Don't try to do ANYTHING to it.
From your completely clueless idea about the lens,
which is NOT the reason for what you saw,
I can tell you have No business messing with it.
Now, let me give you the Really bad news:
The camera probably contains between 60 and 100 (or more) electrolytic capacitors,
all of which are likely to be bad or rapidly on their way to being bad.
Replacing them would be a monumental task even for an experienced technician.
Though each individual replacement part would be fairly cheap,
the total cost could reach several hundred dollars.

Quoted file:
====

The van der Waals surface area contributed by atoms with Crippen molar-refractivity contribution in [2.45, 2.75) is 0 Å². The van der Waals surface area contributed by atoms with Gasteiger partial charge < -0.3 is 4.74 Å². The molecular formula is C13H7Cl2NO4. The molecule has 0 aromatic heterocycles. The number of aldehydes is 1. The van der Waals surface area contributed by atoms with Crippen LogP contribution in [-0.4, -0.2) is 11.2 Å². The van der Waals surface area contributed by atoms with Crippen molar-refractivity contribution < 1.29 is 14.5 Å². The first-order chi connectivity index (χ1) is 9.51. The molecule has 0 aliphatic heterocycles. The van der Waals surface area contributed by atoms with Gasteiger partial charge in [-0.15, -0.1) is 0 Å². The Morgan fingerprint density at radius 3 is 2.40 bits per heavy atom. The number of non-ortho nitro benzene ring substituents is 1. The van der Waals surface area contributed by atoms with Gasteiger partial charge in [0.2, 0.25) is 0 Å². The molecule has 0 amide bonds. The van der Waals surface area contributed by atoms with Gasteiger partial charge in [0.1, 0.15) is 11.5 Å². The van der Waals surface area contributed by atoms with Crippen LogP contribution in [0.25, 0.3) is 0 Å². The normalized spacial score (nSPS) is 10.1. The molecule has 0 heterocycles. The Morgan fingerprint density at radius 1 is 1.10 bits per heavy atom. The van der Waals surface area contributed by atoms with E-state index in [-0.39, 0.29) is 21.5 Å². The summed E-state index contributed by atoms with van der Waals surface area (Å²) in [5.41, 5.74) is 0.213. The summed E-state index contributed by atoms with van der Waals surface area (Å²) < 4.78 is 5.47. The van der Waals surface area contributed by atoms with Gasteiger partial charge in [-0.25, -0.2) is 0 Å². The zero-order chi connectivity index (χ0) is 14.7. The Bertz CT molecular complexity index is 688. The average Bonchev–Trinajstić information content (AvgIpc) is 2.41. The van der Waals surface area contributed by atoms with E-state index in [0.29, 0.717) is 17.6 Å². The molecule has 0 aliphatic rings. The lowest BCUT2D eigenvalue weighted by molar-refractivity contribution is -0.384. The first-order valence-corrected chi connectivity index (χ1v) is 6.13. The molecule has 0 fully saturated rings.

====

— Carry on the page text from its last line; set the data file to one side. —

Then, the vidicon tube may have deteriorated,
and you might not be able to tell it is unusable
without the capacitors being replaced first.
Replacement tubes may or may not be available,
but even if you could get a new-old-stock one on the cheap,
the camera would need to be carefully adjusted
to accommodate the exact characteristics of the new tube.
That would take quite a lot of expensive technician time.
And all of the above depends on you being able to find a repair shop
willing to do the work without being quite sure of the outcome.
Not many will be.
Are you prepared and willing to spend upwards of $1,000
just to see what sort of image that old thing might have produced when it was new,
or does it seem more sensible to simply take it to an electronic recycler for a proper sendoff?